The long-held view has been that the world’s seas would rise by a maximum of just under a metre by 2100, yet scientists believes that they could now rise far more than predicted due to accelerating melting in Greenland and Antarctica. The new study, based on expert opinions, projects that the real level may be around double that figure, which could lead to the displacement of hundreds of millions of people. If emissions continue on the current trajectory, the world’s seas would be very likely to rise by between 62cm and 238cm by 2100.
“For 2100, the ice sheet contribution is very likely in the range of 7-178cm but once you add in glaciers and ice caps outside the ice sheets and thermal expansion of the seas, you tip well over two metres,” said lead author Prof. Jonathan Bamber from the University of Bristol.
According to the researchers, this scenario would have huge implications for the planet. They calculate that the world would lose an area of land equal to 1.79 million square kilometres – equivalent to the size of Libya. This would jeopardise important foods growing in these areas and make these places very difficult for people to live in. Major global cities, including London, New York and Shanghai would be under threat.
“To put this into perspective, the Syrian refugee crisis resulted in about a million refugees coming into Europe,” said Prof Bamber. “That is about 200 times smaller than the number of people who would be displaced in a 2m sea-level rise.”
Brutal droughts, floods and wildfires were expected to make the environment a pivotal issue in Australia’s election last Saturday (May 18). Instead, victory for the Liberal party in Sydney could have global implications. Australia’s role as the world’s largest coal exporter gives the country outsized influence in the climate stakes. Burning coal is the single largest source of mankind’s carbon dioxide (CO2) emissions and coal is more polluting than oil and gas.
Experts say the coalition government’s election victory makes it much more likely that the Adani project (a project to build a mega coal mine next to Adani) will go ahead, despite concerns about the environment. “It is probable that they will push for the final approvals to go through as quickly as possible,” Samantha Hepburn, an energy and resources law expert at Deakin University, told Agence France-Presse.
Although several climate-friendly candidates secured a place in parliament or gained ground on climate-sceptic ruling Liberals, these were not all in affluent urban areas. In one district nestled amid the Australian Alps and the Murray River, an independent ran and won on an environmentalist platform.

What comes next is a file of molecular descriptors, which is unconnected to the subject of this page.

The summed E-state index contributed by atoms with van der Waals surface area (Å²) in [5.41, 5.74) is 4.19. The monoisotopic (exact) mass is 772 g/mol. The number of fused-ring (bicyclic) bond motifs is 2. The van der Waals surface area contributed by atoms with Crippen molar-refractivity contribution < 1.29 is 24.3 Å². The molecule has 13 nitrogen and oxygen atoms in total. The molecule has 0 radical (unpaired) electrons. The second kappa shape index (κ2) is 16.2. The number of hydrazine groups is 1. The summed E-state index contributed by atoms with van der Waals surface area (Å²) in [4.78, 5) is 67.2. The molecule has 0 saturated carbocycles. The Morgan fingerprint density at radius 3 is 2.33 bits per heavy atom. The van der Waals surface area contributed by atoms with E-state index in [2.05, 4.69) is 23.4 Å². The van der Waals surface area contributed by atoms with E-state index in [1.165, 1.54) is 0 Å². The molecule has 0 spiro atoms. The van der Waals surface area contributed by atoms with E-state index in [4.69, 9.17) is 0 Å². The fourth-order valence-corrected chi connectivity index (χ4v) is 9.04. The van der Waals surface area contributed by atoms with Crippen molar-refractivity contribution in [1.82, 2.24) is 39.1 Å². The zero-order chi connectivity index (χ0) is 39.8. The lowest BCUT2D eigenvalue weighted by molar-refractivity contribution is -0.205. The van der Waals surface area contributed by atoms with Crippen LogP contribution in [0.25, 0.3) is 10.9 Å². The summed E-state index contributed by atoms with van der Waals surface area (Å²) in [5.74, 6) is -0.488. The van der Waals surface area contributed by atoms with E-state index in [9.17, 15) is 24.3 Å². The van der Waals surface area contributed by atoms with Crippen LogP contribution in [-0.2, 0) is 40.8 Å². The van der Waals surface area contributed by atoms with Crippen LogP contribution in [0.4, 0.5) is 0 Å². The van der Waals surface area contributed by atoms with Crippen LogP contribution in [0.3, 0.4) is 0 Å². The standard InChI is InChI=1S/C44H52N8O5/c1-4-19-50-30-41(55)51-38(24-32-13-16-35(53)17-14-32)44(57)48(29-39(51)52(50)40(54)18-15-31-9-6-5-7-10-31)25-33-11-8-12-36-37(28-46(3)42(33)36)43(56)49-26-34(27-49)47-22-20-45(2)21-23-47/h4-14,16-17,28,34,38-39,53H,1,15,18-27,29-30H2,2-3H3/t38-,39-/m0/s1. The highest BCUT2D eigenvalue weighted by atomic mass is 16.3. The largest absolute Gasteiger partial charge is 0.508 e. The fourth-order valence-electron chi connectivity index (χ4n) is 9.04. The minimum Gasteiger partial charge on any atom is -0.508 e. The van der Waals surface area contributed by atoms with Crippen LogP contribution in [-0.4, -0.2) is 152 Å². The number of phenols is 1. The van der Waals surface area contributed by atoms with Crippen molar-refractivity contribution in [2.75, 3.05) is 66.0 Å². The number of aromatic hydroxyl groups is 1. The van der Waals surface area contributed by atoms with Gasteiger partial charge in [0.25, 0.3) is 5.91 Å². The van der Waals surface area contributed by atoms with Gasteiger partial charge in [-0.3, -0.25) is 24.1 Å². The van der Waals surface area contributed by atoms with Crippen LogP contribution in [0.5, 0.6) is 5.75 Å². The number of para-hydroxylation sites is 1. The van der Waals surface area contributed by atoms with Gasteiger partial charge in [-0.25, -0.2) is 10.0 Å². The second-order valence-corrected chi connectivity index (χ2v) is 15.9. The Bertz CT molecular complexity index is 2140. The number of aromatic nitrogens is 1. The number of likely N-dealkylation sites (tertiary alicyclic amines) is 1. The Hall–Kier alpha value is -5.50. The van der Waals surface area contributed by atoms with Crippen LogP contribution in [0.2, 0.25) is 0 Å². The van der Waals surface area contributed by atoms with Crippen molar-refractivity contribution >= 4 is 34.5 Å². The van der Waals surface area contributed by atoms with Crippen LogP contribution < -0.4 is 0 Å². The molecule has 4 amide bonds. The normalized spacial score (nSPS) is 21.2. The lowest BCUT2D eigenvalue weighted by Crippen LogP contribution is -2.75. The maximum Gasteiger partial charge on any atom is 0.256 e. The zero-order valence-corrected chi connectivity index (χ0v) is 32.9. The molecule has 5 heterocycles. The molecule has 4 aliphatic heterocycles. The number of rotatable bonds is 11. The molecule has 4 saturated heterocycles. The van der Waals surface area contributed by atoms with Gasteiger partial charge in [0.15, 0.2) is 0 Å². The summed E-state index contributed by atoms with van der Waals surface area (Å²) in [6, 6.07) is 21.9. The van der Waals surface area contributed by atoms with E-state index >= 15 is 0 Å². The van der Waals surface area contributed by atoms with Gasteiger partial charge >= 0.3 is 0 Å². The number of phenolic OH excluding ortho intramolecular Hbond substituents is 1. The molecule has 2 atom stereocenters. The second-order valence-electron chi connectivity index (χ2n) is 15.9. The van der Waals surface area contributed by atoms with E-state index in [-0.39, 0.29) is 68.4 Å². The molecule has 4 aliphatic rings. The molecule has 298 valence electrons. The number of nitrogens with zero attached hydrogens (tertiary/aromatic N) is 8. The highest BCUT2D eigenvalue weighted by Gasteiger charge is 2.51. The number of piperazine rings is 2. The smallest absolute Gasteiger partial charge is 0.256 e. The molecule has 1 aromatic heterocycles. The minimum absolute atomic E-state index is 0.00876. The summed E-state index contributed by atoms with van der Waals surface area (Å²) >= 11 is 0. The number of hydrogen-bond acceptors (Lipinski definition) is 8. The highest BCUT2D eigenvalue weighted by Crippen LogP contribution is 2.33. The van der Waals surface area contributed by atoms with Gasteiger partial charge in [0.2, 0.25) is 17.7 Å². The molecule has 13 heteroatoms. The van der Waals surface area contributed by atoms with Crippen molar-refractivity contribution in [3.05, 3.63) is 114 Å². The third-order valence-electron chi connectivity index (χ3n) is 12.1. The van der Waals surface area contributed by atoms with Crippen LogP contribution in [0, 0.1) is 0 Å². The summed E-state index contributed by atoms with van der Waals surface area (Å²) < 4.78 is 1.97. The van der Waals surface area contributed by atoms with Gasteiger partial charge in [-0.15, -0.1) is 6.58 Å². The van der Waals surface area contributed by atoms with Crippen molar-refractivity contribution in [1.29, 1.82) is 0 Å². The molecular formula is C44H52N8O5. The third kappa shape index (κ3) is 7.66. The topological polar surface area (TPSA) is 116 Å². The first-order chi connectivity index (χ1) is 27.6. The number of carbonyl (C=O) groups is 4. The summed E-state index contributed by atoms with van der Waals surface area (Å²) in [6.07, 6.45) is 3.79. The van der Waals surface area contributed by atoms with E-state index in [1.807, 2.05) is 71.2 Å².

Within his own party, Prime Minister Scott Morrison will now have to navigate between climate deniers emboldened by victory and moderates. Marija Taflaga, a political scientist at the Australian National University, wrote in a recent commentary that Morrison “will need to address climate policy because business wants a price signal for carbon emissions.” Yet the former prime minister’s demand to voters to choose between “jobs or climate” looks set to loom over Australia’s politics well into the future.
Malaysia, which has become a dumping ground for the world’s plastic waste, has begun to send non-recyclable plastic scrap back to the developed countries or origin, according to Yeo Bee Yin, Malaysia’s minister of energy, technology, science, climate change and environment. Last year, Malaysia became the leading destination for plastic scrap after China banned imports of such waste. Since then, developed countries like Australia have been exporting waste to Vietnam, Malaysia and Indonesia. Dozens of recycling factories have cropped up in Malaysia, many without an operating licence, and residents have subsequently complained of environmental damage. Most of the scrap coming into the country is non-recyclable contaminated and low quality plastic from developed countries.
Now, Malaysia has begun sending back the waste to its country of origin. Last month, Ms Yeo threatened to send back the waste saying, “Malaysia will not be the dumping ground of the world”. She posted images of illegal plastic shipments on her Facebook page along with international regulations on plastic waste. The process is now underway, with the first five containers of contaminated plastic waste that was smuggled into the country sent back to Spain, Ms Yeo said.
Scientists at James Cook University in Queensland are among the world’s foremost experts on the damaged coral and threatened biodiversity of Australia’s Great Barrier Reef, but their recent research focuses instead on people, measuring ‘Reef Grief’, the sorrow and mourning that come as people try to come to grips with the loss of treasured environments and the sense of identity attached to them. In a paper published this month in Sustainability Science, the James Cook researchers report their findings after conducting almost 4,000 surveys with an array of people invested in the reefs, including 1,870 local residents and another 1,804 tourists, all face-to-face.
“Results show that around half of residents, tourists and tourist operators surveyed, and almost one quarter of fishers, reports significant Reef Grief”, the researchers said. “It appears that people have already entered a period of grieving and mourning for the iconic landscape even though as much as 50 percent of the Great Barrier Reef is reportedly undamaged”.
The scientists urge more attention to ecological mourning, both as a shared communal experience and as a motivating factor to help drive environmental protection efforts and successful transition in the face of climate change.